Grace & Necessity Two
"David Jones : Material Words"
Chapter No. 2
Design vs. Art
As mentioned in my previous post, the idea of art conflicting with design is still very evident in this second chapter of 'Grace and Necessity'. I'm sure I will be continually processing this long after we finish reading Williams, but thought I would share some further thoughts on the subject. I think, subconsciously, the question of 'is design actually art?' has been in my mind for quite some time, however I'd never let it fully rise to the surface. I used to be afraid — afraid to admit to myself that my profession & career choice didn't necessarily line up with my philosophy. But then again, I hadn't discovered what my true 'philosophy' was yet, and that is something I am still very much working through. What I did know, is that something wasn't right about the design world and my place in it. I would sit through various marketing & design courses, thinking to myself, I don't want to be like this. "Manipulation" became a reoccurring theme that was being taught and I absolutely hated it. Then I thought, well there must be designers that design for good rather than simply to please. But even then, can that be constituted as art?
In my own design practice, honesty tends be the aspect I most strive for, but in turn, aesthetics always prevails. This frustrates me ... I feel like I've become known for a certain "look," which admittedly used to be my goal, but has since caused great unrest. As a designer, consistency is of utmost importance, but is it the same for an artist? I can't help but wrestle with this question on a daily basis. Of course I consider my work to be 'art', what else could it be? I am using my creative talent to reflect an idea, thought, beauty, etc. But I find myself stuck, with more questions than ever before.
Prudence vs. Truth
Getting into the text, Williams discusses two artists — Eric Gill & David Jones — and their conflicting views in regards to art. While Gill stresses the importance of prudence, Jones argues that truth ( he calls 'art' ) is the more important. These two conflicting factors almost seem like they could go hand and hand, but the way in which Williams describes it suggests otherwise: "The two exist in a perpetual 'lover's quarrel': prudence is suspicious of art's concern with things in themselves, art is equally suspicious of prudence's utilitarianism." But wait, shouldn't they be one in the same? Shouldn't truth reflect prudence? That might just be my romanticized self coming out, wanting everything to be "good". This text is tearing me apart — I don't think I can further discuss the topic, because I'm realizing it is far too complex of an issue. Williams is a genius for attempting to tackle it.
Is prudence design and truth art? Is art prudence and design truth? Is design neither? Is art both? Can we start with prudence and in turn reveal truth? But then again, what is truth? Why must the two be separated?
In conclusion, I have no conclusion. I am quite conflicted because I agree both with Gill and Jones. Purpose & the act of 'doing good' drives me to make art, which would suggest that Gill's reasoning aligns more with mine — but I don't agree with him when he says "the community determines what the artist's business should be". The community shouldn't determine why you make art -- it should definitely influence it, but not solely determine it. Consequently, Jones' reasoning for why art=truth very much resonates with me, however there are some loopholes with that statement as well. I believe that art should strive to equate to truth, but it will oftentimes fall short. And then what is truth?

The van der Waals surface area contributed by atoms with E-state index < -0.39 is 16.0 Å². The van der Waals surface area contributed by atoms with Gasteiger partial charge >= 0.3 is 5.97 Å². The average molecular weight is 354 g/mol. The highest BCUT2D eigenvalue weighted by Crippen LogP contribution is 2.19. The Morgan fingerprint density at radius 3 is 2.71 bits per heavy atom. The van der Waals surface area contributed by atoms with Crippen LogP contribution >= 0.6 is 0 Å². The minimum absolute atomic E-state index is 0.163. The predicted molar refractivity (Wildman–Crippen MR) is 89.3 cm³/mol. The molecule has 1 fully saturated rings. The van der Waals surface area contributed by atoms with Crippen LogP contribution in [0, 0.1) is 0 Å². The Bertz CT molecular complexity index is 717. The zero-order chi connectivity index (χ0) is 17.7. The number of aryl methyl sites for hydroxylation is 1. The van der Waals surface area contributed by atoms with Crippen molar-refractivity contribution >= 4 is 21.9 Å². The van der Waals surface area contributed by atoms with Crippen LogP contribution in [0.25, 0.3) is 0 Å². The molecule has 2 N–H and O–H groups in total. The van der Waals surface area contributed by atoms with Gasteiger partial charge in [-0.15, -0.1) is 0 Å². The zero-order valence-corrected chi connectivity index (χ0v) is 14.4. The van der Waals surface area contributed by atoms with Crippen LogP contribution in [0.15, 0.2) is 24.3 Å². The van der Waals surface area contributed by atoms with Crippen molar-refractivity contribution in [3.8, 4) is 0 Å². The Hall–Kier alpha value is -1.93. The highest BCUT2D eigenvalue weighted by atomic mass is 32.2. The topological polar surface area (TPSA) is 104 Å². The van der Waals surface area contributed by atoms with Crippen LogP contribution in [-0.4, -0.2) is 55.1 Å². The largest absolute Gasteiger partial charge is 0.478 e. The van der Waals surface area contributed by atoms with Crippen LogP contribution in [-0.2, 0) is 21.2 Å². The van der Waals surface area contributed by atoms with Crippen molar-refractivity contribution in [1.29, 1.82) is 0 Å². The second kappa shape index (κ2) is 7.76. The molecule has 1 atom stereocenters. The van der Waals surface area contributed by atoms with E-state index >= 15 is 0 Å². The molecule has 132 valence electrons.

There are so many questions I've posed, that probably won't be answered throughout this season of life, but I am grateful for the opportunity to wrestle with them for now. Having no conclusion is strangely satisfying and reseals how we, as human beings, are not in control. Below are some quotes I found to be helpful in processing this second chapter.
"An artistic product is an object made in the chosen medium, not an imitation or reproduction of something else; consequently it is a mistake to aim at beauty as if it were anything other than the effect of the work's integrity."
"We are lost if we try to separate the two: the truth is that prudence aims at the true good of human beings, but that true good includes, crucially, happiness. And 'happiness' is the state of being pleased with things."
"Art is good when it relates to the sort of creatures we know ourselves to be."
"Art shows that form is utterly bound to matter, yet also that this or that matter does not exhaust the possibilities of form."
"The whole active presence of the object is being re-presented by the artist — not simply the reproduction of aspects of its appearance ( since the artwork may not in fact be significantly concerned with reproducing qualities )."
"Attention to the creaturely and immediate, and involvement, known or unknown, in the making of meaning or the uncovering of connection."
"Art is an uncovering of what is uniquely human; and what is uniquely human depends in some way that defies exact statement on those connections that are held and sustained by whatever and whoever it is that is incarnate in Christ."
"Art which is not propaganda is simply aesthetics."
"Art is an extension of nature."
"( Art is the ) one 'intransitive' activity of human beings, the one thing not designed to solve predefined problems."
"A care for, and appreciation of the particular genius of place, men, trees, animals, and yet withal a pervading sense of metamorphosis and mutability."
"( We are all involved in ) an exasperated search for beauty on the part of individual men conscious or unconscious of the declining West."